You can't secure what you don't acknowledge.SM

Saturday, May 18, 2013

Web security answers are changing - a frustrating, challenging, and humbling journey

In reading one of Brian Tracy's books, Brian discusses a story of Albert Einstein and an exam he gave to his graduate physics class at Princeton University. After the exam, Dr. Einstein was approached by a student who asked: "Dr. Einstein, wasn't that the same exam that you gave to this physics class last year?" Dr. Einstein replied "Yes, it was the same exam as last year." The student then asked "But Dr. Einstein, how could you give the same test two years in a row?" Dr. Einstein replied "Because, in the last year, the answers have changed."

This story illustrates the complexities around web application security: how much it changes, how complex it can be, and, most certainly, how no one has all the answers.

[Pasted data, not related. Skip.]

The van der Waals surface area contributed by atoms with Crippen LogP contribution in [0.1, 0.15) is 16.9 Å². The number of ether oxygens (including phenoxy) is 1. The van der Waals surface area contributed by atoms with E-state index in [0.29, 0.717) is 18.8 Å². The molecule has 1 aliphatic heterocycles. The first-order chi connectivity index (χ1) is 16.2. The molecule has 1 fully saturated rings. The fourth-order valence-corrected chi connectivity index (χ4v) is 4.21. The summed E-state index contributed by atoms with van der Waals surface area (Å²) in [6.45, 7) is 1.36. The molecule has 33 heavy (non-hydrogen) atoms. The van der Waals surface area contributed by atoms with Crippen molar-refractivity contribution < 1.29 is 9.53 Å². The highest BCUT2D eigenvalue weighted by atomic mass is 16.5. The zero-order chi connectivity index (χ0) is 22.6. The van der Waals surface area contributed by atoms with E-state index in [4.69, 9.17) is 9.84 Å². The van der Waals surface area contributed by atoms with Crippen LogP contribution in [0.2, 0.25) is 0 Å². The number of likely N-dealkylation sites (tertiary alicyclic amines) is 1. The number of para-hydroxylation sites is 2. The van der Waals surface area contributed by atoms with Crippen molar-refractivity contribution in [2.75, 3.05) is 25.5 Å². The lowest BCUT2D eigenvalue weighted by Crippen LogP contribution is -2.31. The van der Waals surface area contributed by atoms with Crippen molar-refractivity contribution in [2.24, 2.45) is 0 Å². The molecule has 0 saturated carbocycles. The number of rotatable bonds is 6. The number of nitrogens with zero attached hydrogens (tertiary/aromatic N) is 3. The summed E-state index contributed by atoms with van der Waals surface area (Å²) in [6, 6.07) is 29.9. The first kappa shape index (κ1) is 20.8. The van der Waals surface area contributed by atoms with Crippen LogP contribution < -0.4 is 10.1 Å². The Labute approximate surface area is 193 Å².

I've been fortunate to have the opportunity to test the security of many websites and web applications over the past decade. It's what I love doing the most in my work because every new site/application is a new experience. Of course, some of the security flaws are the same across the board but every new project brings unique challenges. The enormity of the matter is very humbling.

The things that defined web application security flaws (and fixes) last year may not be true this year. The answers are continually changing. Given these factors, I wanted to share with you some of my recent experiences and ideas on how you can get a better grip on this ever-changing target:

Your Scanning Experience Determines Your Scanning Success

What can Developers do to Better Protect PII?

Finding Web Flaws is not Point and Click

Responding to DoS attacks at the web layer

Should you Test Development, Staging or Production?